As the war on plastic rages on, it should come as no surprise that more of us are looking for ways to ditch the material for good.
Although coronavirus has somewhat taken over the news agenda in 2020, last year saw strides forward in plastic-free living.
Glastonbury Festival announced it had banned the sale of single-use plastic bottles for the first time in its 49-year history and the first plastic-free contact lens recycling scheme was launched in the UK in an effort to reduce the environmental impact of plastic waste. The Plastic Free July movement was also growing, encouraging people to give up single-use plastics for one month (similar to Dry January).
According to research, Britain’s waterways are filled with plastic pollution, with up to 1,000 microplastics – small pieces of plastic – found per litre in the worst-polluted rivers.
Dr Christian Dunn, a wetlands researcher at Bangor University who conducted the research, warned that microplastics should be “considered a serious emerging contaminant” like pharmaceutical waste and pesticides.
But living a life free from plastics is harder than it sounds.
While using a reusable water bottle and swapping plastic straws for reusable alternatives are commendable feats, they’re only half the battle because it turns out plastic is hiding in far more day-to-day products than you might realise.
From glitter to tampons, here are five surprising thing you never knew contained plastic.
That’s right, plastic is a primary material used in mainstream menstrual products.
It might not be in tampons themselves, which are usually made from cotton, but it’s likely to be included in the wrappings and applicators.
“It has been estimated that up to 90 per cent of a menstrual pad and six per cent of a tampon in plastic,” says Kate Metcalf, co-director at the Women’s Environmental Network.
“The rest of a pad is wood pulp and tampons are a mixture of cotton, rayon or a mix of both.”
Plastic tampon applicators and strings, she explains, are made from Polyethylene (PE) and Polypropylene (PP), both of which are the two main plastics found in our oceans.
“In the UK, the use of tampons, pads and applicators generates 200,000 tonnes of waste per year,” Metcalf tells The Independent.
“The great majority of these products end up incinerated – releasing toxic chemicals into our environment - or in landfill, but up to 8.5 per cent (18, 050 pieces) of sewage related debris, which includes menstrual products, finds its way onto Britain’s beaches.”
Menstrual cups, which are usually made from silicon, are another popular eco-friendly option.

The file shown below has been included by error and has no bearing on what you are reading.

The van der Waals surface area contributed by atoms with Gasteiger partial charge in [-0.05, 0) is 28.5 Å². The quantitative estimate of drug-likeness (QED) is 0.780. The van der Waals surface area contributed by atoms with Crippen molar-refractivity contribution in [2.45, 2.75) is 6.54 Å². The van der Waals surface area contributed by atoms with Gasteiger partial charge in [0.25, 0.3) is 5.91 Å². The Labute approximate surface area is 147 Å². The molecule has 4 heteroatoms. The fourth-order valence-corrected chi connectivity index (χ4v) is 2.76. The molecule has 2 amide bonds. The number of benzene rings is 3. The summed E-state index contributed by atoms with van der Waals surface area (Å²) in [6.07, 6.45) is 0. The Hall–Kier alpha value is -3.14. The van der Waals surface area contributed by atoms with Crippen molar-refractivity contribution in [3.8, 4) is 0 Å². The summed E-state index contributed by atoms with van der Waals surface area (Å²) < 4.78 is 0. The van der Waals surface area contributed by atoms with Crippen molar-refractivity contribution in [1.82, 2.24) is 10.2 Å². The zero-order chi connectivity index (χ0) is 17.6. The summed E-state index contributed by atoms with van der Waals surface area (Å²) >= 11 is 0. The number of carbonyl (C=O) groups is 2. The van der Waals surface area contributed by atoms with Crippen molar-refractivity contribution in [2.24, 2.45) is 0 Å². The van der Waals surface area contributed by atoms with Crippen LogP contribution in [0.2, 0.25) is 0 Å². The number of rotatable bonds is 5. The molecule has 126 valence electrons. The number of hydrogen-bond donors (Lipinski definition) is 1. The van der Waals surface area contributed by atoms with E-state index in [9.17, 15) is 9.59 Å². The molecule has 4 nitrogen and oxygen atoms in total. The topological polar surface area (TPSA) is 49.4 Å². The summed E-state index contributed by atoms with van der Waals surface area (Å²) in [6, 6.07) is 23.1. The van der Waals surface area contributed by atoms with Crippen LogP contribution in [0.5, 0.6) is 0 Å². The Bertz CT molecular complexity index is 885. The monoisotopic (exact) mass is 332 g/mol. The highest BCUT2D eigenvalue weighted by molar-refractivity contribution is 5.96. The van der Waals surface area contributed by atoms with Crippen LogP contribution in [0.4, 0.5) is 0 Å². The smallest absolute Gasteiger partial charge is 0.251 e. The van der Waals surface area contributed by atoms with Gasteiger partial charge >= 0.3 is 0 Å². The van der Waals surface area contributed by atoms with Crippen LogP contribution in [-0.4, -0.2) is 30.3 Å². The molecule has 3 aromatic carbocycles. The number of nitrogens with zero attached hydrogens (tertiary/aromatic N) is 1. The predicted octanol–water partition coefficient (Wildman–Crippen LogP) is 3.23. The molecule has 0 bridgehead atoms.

While you can now invest in different types of ribbon, such as luxury types that come in velvet, silk and satin, a lot of the affordable options you find in generic gift shops contain plastic.
You can, however, make your ribbon consumption more sustainable by simply reusing what you already have and saving it when you receive a gift wrapped in it the material.
Don’t fret, it’s not like every single cuppa contributes to ocean pollution. But certain tea bag brands do use polypropylene, which is a sealing plastic that holds the contents together.
In 2018, environmental group 38 Degrees launched a petition calling for major tea manufacturers, including Yorkshire Tea, Typhoo, and Tetley, to remove plastics from all of its tea bags, claiming that it is possible to use other biodegradable products instead.
The petition garnered more than 177,000 signatures and many of the brands have since revealed plans to produce plastic-free tea bags.
PG Tips launched a range of fully biodegradable tea bags in February 2018.
As more fashion brands ban fur from their collections, faux alternatives have surged, with popular brands like Shrimps making a name for themselves due to their colourful, and cruelty-free garments.
While fake fur might be a good idea from an ethical standpoint, it’s not necessarily advisable from a sustainability one, with MP Mary Creagh telling The Independent that fake fur garments are “often made entirely out of artificial fibres like polyester".
The most common form of polyester is polyethylene terephthalate, a plastic made from crude oil that’s also used to make ketchup bottles.
“Fashion tells us we can have anything we want, that we don’t want to kill animals to have our fur, but what they’re not telling us about is the carbon consequences of extracting the material for faux alternatives,” Creagh added.
It might look like an innocent sprinkling of joy, but glitter has the potential to cause serious damage to the environment because the majority of it is made from plastic.
At least, that was what scientists claimed in November 2017 when they called for the sparkly item to be banned due to its environmental impact.
“I think all glitter should be banned, because it’s microplastic,” said environmental anthropologist Dr Trisia Farrelly at the time.
“When people think about glitter they think of party and dress-up glitter, but glitter includes cosmetic glitters as well, the more everyday kind that people don’t think about as much.”
Glitter is a popular fancy dress staple, particularly among festival-goers. But with more than 60 UK festivals having vowed to ban glitter as part of an overall commitment to abolishing single-use plastic by 2021, that is likely to change.
But not all is lost for eco-conscious glitter fans, as some companies are making an effort to create sustainable alternatives, such as Eco Glitter Fun, a fully biodegradable glitter manufacturer.
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